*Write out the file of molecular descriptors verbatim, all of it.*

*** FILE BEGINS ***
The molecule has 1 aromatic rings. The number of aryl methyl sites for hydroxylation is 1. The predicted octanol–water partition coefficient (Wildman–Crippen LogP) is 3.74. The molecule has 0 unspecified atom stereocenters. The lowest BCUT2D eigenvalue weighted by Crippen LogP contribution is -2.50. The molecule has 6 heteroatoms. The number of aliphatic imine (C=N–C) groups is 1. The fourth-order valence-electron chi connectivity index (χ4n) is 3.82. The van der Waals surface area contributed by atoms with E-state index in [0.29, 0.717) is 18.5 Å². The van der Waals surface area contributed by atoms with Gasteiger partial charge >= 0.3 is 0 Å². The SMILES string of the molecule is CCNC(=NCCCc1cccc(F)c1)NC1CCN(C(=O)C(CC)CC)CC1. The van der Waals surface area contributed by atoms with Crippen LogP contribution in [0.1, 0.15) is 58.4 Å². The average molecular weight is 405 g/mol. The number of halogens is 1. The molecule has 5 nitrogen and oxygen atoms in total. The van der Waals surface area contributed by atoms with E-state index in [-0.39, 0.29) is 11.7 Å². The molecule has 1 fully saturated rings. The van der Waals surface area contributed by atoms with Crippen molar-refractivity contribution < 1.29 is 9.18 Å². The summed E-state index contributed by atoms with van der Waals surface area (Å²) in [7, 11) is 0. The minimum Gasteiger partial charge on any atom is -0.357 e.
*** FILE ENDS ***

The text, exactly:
The molecule has 1 aromatic rings. The number of aryl methyl sites for hydroxylation is 1. The predicted octanol–water partition coefficient (Wildman–Crippen LogP) is 3.74. The molecule has 0 unspecified atom stereocenters. The lowest BCUT2D eigenvalue weighted by Crippen LogP contribution is -2.50. The molecule has 6 heteroatoms. The number of aliphatic imine (C=N–C) groups is 1. The fourth-order valence-electron chi connectivity index (χ4n) is 3.82. The van der Waals surface area contributed by atoms with E-state index in [0.29, 0.717) is 18.5 Å². The van der Waals surface area contributed by atoms with Gasteiger partial charge >= 0.3 is 0 Å². The SMILES string of the molecule is CCNC(=NCCCc1cccc(F)c1)NC1CCN(C(=O)C(CC)CC)CC1. The van der Waals surface area contributed by atoms with Crippen LogP contribution in [0.1, 0.15) is 58.4 Å². The average molecular weight is 405 g/mol. The number of halogens is 1. The molecule has 5 nitrogen and oxygen atoms in total. The van der Waals surface area contributed by atoms with E-state index in [-0.39, 0.29) is 11.7 Å². The molecule has 1 fully saturated rings. The van der Waals surface area contributed by atoms with Crippen molar-refractivity contribution < 1.29 is 9.18 Å². The summed E-state index contributed by atoms with van der Waals surface area (Å²) in [7, 11) is 0. The minimum Gasteiger partial charge on any atom is -0.357 e.